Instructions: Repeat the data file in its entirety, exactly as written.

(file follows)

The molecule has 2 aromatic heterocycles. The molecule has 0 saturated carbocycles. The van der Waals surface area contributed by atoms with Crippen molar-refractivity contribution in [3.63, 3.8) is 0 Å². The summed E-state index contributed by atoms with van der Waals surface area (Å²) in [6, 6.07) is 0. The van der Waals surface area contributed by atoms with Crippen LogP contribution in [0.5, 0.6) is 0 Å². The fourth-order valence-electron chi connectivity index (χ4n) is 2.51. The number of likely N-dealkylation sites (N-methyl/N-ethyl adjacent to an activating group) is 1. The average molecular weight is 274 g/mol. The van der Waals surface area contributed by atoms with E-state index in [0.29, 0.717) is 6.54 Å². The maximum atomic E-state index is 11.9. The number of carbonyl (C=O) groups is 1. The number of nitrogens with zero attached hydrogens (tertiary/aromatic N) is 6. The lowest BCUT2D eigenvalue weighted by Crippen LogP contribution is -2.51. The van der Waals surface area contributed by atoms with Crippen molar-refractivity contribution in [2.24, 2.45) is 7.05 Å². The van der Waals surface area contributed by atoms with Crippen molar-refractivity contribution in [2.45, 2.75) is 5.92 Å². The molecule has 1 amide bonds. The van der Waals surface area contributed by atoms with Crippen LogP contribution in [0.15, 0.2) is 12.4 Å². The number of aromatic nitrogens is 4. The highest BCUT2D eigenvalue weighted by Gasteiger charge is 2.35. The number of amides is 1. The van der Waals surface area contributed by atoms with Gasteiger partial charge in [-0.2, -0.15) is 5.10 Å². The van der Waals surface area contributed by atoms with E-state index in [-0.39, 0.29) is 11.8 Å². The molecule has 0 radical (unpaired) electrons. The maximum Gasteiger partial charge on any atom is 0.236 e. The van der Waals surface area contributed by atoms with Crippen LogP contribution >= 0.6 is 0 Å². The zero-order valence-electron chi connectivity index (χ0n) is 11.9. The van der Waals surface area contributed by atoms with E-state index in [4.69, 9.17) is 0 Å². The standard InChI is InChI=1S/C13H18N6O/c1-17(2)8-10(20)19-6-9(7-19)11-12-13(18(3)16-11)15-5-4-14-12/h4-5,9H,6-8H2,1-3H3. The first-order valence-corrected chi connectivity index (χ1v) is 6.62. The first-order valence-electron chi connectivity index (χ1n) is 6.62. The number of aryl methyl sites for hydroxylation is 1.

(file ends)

The molecule has 2 aromatic heterocycles. The molecule has 0 saturated carbocycles. The van der Waals surface area contributed by atoms with Crippen molar-refractivity contribution in [3.63, 3.8) is 0 Å². The summed E-state index contributed by atoms with van der Waals surface area (Å²) in [6, 6.07) is 0. The van der Waals surface area contributed by atoms with Crippen LogP contribution in [0.5, 0.6) is 0 Å². The fourth-order valence-electron chi connectivity index (χ4n) is 2.51. The number of likely N-dealkylation sites (N-methyl/N-ethyl adjacent to an activating group) is 1. The average molecular weight is 274 g/mol. The van der Waals surface area contributed by atoms with E-state index in [0.29, 0.717) is 6.54 Å². The maximum atomic E-state index is 11.9. The number of carbonyl (C=O) groups is 1. The number of nitrogens with zero attached hydrogens (tertiary/aromatic N) is 6. The lowest BCUT2D eigenvalue weighted by Crippen LogP contribution is -2.51. The van der Waals surface area contributed by atoms with Crippen molar-refractivity contribution in [2.24, 2.45) is 7.05 Å². The van der Waals surface area contributed by atoms with Crippen molar-refractivity contribution in [2.45, 2.75) is 5.92 Å². The molecule has 1 amide bonds. The van der Waals surface area contributed by atoms with Crippen LogP contribution in [0.15, 0.2) is 12.4 Å². The number of aromatic nitrogens is 4. The highest BCUT2D eigenvalue weighted by Gasteiger charge is 2.35. The number of amides is 1. The van der Waals surface area contributed by atoms with Gasteiger partial charge in [-0.2, -0.15) is 5.10 Å². The van der Waals surface area contributed by atoms with E-state index in [-0.39, 0.29) is 11.8 Å². The molecule has 0 radical (unpaired) electrons. The maximum Gasteiger partial charge on any atom is 0.236 e. The van der Waals surface area contributed by atoms with Crippen LogP contribution >= 0.6 is 0 Å². The zero-order valence-electron chi connectivity index (χ0n) is 11.9. The van der Waals surface area contributed by atoms with E-state index in [4.69, 9.17) is 0 Å². The standard InChI is InChI=1S/C13H18N6O/c1-17(2)8-10(20)19-6-9(7-19)11-12-13(18(3)16-11)15-5-4-14-12/h4-5,9H,6-8H2,1-3H3. The first-order valence-corrected chi connectivity index (χ1v) is 6.62. The first-order valence-electron chi connectivity index (χ1n) is 6.62. The number of aryl methyl sites for hydroxylation is 1.